In all the talk of the need for competition in broadband (or in the mobile space), there is remarkably little attention paid to the difficulties in actually creating competition. A common refrain from the self-interested industry titans (and their many paid flacks) is: "keep the government out of it and let the market decide."
Unfortunately, an unregulated market in telecom tends toward consolidation at best, monopolization at worse. Practicioners of Chicago economics may dispute this, but their theories occur in reality about as frequently as unicorn observations. In our regulatory environment, big incumbents have nearly all the advantages, allowing them to use their advantages of scale to maintain market power (most notably the ability to use cross-subsidization from non-competitive markets to maintain predatory pricing wherever they face even the threat of competition).
The de-regulatory approach of telecom policy over the past 10 or more years has resulted in far less competition among ISPs, something Earthlink hopes to change with a condition of the seeming inevitable NBC-Comcast merger. Requiring incumbents to share their lines with independent ISPs is one policy that would greatly increase competition - but the FCC has refused to even entertain the notion because big companies like AT&T and Comcast are too intimidating for the current Administration to confront.
In the Midwest, Windstream is cutting 146 jobs as part of its acquisition of Iowa Telecom. When these companies consolidate, they can cut jobs to lower their costs... but do subscribers ever see the savings? Not hardly. The result is less competition, which leads to higher prices. Consider that Comcast is the largest cable company, but they are known better for their poor record of customer service than low prices enabled by economies of scale.
We need broadband networks that are structurally accountable to the community, not private shareholders located far outside the community. The solution is not more private companies owning broadband infrastructure, but more private companies offering competing services over next-generation infrastructure that is community owned by coops, non-profits, or local governments.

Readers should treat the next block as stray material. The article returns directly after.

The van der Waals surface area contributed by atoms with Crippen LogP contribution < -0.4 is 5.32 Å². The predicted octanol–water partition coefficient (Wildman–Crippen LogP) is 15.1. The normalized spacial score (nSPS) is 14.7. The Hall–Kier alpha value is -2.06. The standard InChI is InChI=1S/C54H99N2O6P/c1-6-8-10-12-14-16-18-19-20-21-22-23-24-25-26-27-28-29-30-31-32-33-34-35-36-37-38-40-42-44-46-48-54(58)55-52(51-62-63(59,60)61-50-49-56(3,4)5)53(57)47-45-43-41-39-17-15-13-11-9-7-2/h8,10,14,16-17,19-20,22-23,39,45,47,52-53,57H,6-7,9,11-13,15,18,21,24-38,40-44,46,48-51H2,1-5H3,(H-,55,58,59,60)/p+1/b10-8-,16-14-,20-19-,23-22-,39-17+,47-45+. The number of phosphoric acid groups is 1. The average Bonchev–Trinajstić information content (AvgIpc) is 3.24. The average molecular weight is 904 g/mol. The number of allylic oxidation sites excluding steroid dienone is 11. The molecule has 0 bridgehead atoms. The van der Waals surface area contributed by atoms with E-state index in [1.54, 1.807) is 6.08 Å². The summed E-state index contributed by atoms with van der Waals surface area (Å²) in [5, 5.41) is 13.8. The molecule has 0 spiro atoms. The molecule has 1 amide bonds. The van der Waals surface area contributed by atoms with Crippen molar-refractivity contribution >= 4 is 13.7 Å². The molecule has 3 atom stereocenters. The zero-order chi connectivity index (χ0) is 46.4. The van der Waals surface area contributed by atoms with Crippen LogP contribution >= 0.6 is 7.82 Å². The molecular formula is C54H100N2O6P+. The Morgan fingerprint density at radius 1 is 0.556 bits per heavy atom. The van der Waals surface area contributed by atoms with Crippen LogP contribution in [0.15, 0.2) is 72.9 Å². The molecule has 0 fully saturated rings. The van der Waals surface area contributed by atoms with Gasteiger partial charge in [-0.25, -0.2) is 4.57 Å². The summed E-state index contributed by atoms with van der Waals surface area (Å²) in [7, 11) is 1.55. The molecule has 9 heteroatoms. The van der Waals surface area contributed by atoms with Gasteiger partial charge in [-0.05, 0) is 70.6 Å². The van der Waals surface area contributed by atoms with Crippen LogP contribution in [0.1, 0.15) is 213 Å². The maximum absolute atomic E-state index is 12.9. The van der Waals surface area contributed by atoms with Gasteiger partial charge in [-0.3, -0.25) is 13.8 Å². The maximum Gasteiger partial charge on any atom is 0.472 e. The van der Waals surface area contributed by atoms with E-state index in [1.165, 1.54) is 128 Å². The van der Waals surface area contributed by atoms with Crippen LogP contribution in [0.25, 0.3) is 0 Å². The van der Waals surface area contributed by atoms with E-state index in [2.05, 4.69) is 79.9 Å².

Photo by therichbrooks on Flickr - used under Creative Commons license.
At a recent Martinsville City Council meeting, the council offered unanimous support for a phased expansion of the city’s Municipal Internet Network (MiNet). What exactly the expansion will look like, and how it will be funded, very much remain a work in progress. Despite having been first constructed in the 1990s, Martinsville’s MiNet only has about 376 customers in a city of nearly 14,000 residents. There’s roughly 20 users currently on a multi-month waiting list, eager to get access to affordable fiber at speeds up to a gigabit per second (Gbps).
Golden, Colorado has struck a new right-of-way agreement with Google Fiber that should expedite the competitive delivery of affordable fiber to the city of 20,000. The deal gives Google Fiber non-exclusive access to public right-of-way to build a commercial broadband network, though it delivers no guarantee of uniform access across the entire city.
In January, we released our new census of municipal networks in the United States for 2024, and the significant growth that we've seen over the last two years as more and more cities commit to building Internet infrastructure to add new tools for their local government, incentivize new economic development, and improve connectivity for households. The trend has not gone unnoticed by the monopoly players and their allies, and a new short documentary by Light Reading does a great job of outlining the stakes for local governments, residents stuck on poor connections, and the incumbents as the wave of municipal networks grows.
Eagle, Idaho is preparing to connect the first of the city’s 32,000 residents to a new, municipally-owned open access fiber network. The project, which the city says will take between five to 10 years to complete, is being heavily funded by federal grants, and aims to meaningfully boost broadband competition – and affordable access – citywide.
Boulder, Colorado officials have issued a new request for proposal (RFP) seeking partners for their ongoing quest to deliver affordable fiber to the city of 104,000. The city is offering potential partners a long-term lease of city-owned dark-fiber backbone infrastructure and a right of way agreement for the construction and operation of a network delivering gig speed or more to all Boulder homes and businesses.
Windstream Communications and local nonprofit electrical cooperative Colquitt Electric Membership Corp are partnering on a $32.5 million fiber deployment that will bring fiber optic broadband to 17,000 homes and businesses in Colquitt County, Georgia. Once completed sometime next year, the partnership should help deliver last-mile fiber access to roughly 70% of Colquitt County residents, many of which either have no current broadband access, or have long been stuck on sluggish, expensive, and dated digital subscriber line (DSL).